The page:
Metabolomic Profile Predicts Development of Microalbuminuria in Individuals with Type 1 Diabetes

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Haukka , J K , Sandholm , N , Forsblom , C , Cobb , J E , Groop , P-H & Ferrannini , E 2018 , ' Metabolomic Profile Predicts Development of Microalbuminuria in Individuals with Type 1 Diabetes ' , Scientific Reports , vol. 8 , 13853 . https://doi.org/10.1038/s41598-018-32085-y

Title: Metabolomic Profile Predicts Development of Microalbuminuria in Individuals with Type 1 Diabetes
Author: Haukka, Jani K.; Sandholm, Niina; Forsblom, Carol; Cobb, Jeffrey E.; Groop, Per-Henrik; Ferrannini, Ele
Contributor: University of Helsinki, Doctoral Programme in Clinical Research
University of Helsinki, Research Programs Unit
University of Helsinki, Doctoral Programme in Clinical Research
Date: 2018-09-14
Language: eng
Number of pages: 10
Belongs to series: Scientific Reports
ISSN: 2045-2322
URI: http://hdl.handle.net/10138/248099
Abstract: Elevated urinary albumin excretion (microalbuminuria) is an early marker of diabetic nephropathy, but there is an unmet need for better biomarkers that capture the individuals at risk with higher accuracy and earlier than the current markers do. We performed an untargeted metabolomic study to assess baseline differences between individuals with type 1 diabetes who either developed microalbuminuria or remained normoalbuminuric. A total of 102 individuals progressed to microalbuminuria during a median follow-up of 3.2 years, whereas 98 sex-, age- and body mass index (BMI) matched nonprogressors remained normoalbuminuric during a median follow-up of 7.1 years. Metabolomic screening identified 1,242 metabolites, out of which 111 differed significantly between progressors and non-progressors after adjustment for age of diabetes onset, baseline glycosylated hemoglobin A1c (HbA(1c)), and albumin excretion rate (AER). The metabolites that predicted development of microalbumiuria included several uremic toxins and carnitine metabolism related molecules. Iterative variable selection indicated erythritol, 3-phenylpropionate, and N-trimethyl-5-aminovalerate as the best set of variables to predict development of microalbuminuria. A metabolomic index based on these metabolites improved the prediction of incident microalbuminuria on top of the clinical variables age of diabetes onset, baseline HbA1c and AER (ROCAUC = 0.842 vs 0.797), highlighting their ability to predict early-phase diabetic nephropathy.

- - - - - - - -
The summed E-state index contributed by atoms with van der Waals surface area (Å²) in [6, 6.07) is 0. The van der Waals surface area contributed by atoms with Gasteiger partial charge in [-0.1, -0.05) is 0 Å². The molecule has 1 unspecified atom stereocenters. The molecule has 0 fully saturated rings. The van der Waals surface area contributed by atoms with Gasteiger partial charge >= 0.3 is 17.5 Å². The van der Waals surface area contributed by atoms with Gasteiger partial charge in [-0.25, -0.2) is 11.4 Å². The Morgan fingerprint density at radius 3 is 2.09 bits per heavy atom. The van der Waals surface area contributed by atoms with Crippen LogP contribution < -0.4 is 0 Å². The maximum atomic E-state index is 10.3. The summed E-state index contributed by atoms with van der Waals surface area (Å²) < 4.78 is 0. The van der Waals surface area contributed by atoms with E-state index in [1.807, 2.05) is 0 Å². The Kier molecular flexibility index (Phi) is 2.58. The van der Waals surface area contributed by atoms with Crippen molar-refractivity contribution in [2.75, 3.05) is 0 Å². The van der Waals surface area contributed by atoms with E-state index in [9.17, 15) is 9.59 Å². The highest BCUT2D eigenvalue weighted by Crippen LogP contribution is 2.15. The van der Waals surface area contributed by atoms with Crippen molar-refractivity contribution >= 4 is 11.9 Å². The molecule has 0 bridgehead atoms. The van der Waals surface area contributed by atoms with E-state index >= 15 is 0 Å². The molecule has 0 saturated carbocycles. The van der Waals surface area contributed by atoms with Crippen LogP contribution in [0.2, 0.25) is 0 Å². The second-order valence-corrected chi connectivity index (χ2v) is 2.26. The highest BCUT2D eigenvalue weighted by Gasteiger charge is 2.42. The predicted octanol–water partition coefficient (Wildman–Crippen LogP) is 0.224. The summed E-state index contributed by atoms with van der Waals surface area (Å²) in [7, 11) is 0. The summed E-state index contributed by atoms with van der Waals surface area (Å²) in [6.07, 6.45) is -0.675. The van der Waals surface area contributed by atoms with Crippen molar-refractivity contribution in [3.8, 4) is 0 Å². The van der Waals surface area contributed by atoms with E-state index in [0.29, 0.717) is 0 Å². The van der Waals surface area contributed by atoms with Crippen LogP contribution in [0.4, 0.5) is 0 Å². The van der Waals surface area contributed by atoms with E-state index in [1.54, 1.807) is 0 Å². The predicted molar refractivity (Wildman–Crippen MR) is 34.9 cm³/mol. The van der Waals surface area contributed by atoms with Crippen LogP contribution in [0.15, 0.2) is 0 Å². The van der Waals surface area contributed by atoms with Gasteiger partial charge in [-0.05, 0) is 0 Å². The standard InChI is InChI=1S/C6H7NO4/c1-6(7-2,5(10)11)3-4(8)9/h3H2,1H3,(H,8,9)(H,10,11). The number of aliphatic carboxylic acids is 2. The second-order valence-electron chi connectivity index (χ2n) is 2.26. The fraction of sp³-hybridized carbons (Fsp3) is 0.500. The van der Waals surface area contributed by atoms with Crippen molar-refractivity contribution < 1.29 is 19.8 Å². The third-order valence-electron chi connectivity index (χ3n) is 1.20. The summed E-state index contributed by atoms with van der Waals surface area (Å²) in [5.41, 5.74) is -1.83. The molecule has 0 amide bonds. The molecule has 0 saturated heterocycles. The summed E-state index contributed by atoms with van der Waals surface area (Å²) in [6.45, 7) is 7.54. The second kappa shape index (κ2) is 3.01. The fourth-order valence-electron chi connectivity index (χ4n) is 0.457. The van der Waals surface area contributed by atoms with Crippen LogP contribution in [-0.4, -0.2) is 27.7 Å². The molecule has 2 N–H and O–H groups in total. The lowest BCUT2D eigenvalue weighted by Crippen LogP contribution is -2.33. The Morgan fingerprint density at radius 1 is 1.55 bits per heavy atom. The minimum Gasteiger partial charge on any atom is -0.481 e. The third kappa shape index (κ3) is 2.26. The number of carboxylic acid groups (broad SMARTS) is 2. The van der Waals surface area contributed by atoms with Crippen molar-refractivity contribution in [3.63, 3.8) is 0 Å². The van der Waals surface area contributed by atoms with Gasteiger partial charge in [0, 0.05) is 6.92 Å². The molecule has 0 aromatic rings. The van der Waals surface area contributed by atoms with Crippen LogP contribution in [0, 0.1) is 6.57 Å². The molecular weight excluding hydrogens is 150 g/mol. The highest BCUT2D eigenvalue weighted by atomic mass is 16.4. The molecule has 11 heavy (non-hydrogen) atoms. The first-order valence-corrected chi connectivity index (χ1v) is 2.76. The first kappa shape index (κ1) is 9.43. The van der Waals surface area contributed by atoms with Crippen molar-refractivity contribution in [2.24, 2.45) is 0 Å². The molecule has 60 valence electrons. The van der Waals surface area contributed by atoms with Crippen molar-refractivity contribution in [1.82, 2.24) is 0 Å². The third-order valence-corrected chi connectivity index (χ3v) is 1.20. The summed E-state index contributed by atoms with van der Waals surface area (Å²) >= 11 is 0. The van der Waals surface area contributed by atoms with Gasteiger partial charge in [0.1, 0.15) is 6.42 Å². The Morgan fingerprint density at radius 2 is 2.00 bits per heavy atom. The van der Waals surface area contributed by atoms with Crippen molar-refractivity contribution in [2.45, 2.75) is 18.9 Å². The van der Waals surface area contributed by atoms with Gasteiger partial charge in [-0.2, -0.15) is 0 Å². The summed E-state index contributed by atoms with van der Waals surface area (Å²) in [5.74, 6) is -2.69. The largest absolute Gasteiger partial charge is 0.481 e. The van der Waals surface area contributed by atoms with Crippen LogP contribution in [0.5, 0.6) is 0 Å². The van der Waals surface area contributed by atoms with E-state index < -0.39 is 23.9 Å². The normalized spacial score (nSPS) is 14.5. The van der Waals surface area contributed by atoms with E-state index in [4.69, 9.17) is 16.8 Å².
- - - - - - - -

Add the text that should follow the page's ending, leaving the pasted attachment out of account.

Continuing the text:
Subject: STAGE RENAL-DISEASE
KIDNEY-DISEASE
GLYCEMIC CONTROL
RANDOM FORESTS
RISK
COMPLICATIONS
NEPHROPATHY
MORTALITY
FINNDIANE
ASSOCIATION
3111 Biomedicine
3121 General medicine, internal medicine and other clinical medicine
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